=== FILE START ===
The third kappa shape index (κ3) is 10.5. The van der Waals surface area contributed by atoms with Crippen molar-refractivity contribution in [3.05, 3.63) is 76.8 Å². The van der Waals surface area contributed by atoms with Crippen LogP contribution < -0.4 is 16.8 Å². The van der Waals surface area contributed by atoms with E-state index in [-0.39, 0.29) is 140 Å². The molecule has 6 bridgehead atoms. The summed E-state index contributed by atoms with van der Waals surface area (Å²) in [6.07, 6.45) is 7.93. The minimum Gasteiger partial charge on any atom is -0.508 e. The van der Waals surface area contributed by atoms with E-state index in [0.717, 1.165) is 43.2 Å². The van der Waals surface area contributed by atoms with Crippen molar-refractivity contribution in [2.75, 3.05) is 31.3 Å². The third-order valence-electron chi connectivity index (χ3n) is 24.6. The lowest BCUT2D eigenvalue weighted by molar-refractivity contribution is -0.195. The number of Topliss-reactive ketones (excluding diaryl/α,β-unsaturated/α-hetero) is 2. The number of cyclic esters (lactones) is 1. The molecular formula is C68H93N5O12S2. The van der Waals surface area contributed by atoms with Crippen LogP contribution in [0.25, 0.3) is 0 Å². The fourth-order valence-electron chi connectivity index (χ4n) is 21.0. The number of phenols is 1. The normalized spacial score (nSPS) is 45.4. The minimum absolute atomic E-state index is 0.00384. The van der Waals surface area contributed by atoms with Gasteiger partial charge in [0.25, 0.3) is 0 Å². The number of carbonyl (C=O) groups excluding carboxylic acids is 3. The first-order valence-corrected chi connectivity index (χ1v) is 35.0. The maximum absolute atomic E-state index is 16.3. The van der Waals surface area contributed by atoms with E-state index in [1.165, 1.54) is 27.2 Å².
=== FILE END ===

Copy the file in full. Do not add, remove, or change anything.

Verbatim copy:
The third kappa shape index (κ3) is 10.5. The van der Waals surface area contributed by atoms with Crippen molar-refractivity contribution in [3.05, 3.63) is 76.8 Å². The van der Waals surface area contributed by atoms with Crippen LogP contribution < -0.4 is 16.8 Å². The van der Waals surface area contributed by atoms with E-state index in [-0.39, 0.29) is 140 Å². The molecule has 6 bridgehead atoms. The summed E-state index contributed by atoms with van der Waals surface area (Å²) in [6.07, 6.45) is 7.93. The minimum Gasteiger partial charge on any atom is -0.508 e. The van der Waals surface area contributed by atoms with E-state index in [0.717, 1.165) is 43.2 Å². The van der Waals surface area contributed by atoms with Crippen molar-refractivity contribution in [2.75, 3.05) is 31.3 Å². The third-order valence-electron chi connectivity index (χ3n) is 24.6. The lowest BCUT2D eigenvalue weighted by molar-refractivity contribution is -0.195. The number of Topliss-reactive ketones (excluding diaryl/α,β-unsaturated/α-hetero) is 2. The number of cyclic esters (lactones) is 1. The molecular formula is C68H93N5O12S2. The van der Waals surface area contributed by atoms with Crippen LogP contribution in [0.25, 0.3) is 0 Å². The fourth-order valence-electron chi connectivity index (χ4n) is 21.0. The number of phenols is 1. The normalized spacial score (nSPS) is 45.4. The minimum absolute atomic E-state index is 0.00384. The van der Waals surface area contributed by atoms with Gasteiger partial charge in [0.25, 0.3) is 0 Å². The number of carbonyl (C=O) groups excluding carboxylic acids is 3. The first-order valence-corrected chi connectivity index (χ1v) is 35.0. The maximum absolute atomic E-state index is 16.3. The van der Waals surface area contributed by atoms with E-state index in [1.165, 1.54) is 27.2 Å².